MONDAY, March 20, 2017 (HealthDay News) — For patients with locally-advanced non-small-cell lung cancer (LA-NSCLC), circulating tumor cell (CTC) elevations often precede radiologic evidence of disease recurrence, according to a study presented at the 2017 Multidisciplinary Thoracic Cancers Symposium, held from March 16 to 18 in San Francisco.
Chimbu Chinniah, from the University of Pennsylvania Perelman School of Medicine in Philadelphia, and colleagues conducted a prospective trial involving patients with LA-NSCLC definitively treated with chemoradiation (RT) to examine CTCs as a biomarker. CTCs were identified from peripheral blood samples using an adenoviral probe. Samples from 48 patients were obtained before, during, and after concurrent RT.
At a median follow-up of 10.9 months, the researchers found that 46 percent of patients recurred at a median time of 7.6 months after RT. Post-RT samples were obtained for 20 of these patients, of which 15 had an increase in CTC counts after RT. CTC counts were negative on initial post-RT draw in 10 of these 15 patients, and increased before radiological detection of recurrence; the median lead time between CTC rise and radiographic evidence of recurrence was 4.7 months. One patient with early recurrence at 4.7 months had persistently elevated CTC levels during and after treatment; increases in CTC were seen in four patients after radiographic detection of recurrence.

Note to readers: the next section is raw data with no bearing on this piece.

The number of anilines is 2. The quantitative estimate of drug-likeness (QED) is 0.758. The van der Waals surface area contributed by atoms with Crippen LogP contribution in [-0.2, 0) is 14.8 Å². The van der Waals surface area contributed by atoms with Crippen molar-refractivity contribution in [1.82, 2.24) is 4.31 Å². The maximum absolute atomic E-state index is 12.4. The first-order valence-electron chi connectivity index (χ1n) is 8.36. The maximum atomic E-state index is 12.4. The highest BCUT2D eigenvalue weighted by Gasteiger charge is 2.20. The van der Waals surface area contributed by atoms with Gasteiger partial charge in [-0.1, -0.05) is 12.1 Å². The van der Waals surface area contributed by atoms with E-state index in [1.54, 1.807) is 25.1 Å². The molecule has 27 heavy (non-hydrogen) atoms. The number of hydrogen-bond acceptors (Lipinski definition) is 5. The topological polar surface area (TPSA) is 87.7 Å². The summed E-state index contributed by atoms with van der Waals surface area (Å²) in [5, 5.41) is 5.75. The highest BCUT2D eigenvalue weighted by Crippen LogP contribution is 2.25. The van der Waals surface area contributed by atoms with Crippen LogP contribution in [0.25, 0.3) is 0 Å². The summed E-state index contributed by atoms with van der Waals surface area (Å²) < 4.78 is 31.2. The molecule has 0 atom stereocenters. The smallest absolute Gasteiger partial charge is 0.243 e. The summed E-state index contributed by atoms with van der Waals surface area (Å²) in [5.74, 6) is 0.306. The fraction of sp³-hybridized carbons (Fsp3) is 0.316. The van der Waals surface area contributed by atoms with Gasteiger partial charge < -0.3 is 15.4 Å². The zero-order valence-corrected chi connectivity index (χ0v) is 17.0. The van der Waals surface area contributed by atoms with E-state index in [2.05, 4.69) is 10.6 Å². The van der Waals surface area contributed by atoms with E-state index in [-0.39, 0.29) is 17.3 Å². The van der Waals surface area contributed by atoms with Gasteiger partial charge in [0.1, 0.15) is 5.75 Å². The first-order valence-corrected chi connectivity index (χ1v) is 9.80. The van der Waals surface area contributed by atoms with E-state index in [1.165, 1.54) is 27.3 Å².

“The additional lead time afforded by an earlier diagnosis may enable doctors to better tailor alternative and salvage treatments to improve their patients’ outcomes and quality of life,” Chinniah said in a statement.
Several authors disclosed financial ties to Liquid Biotech USA.
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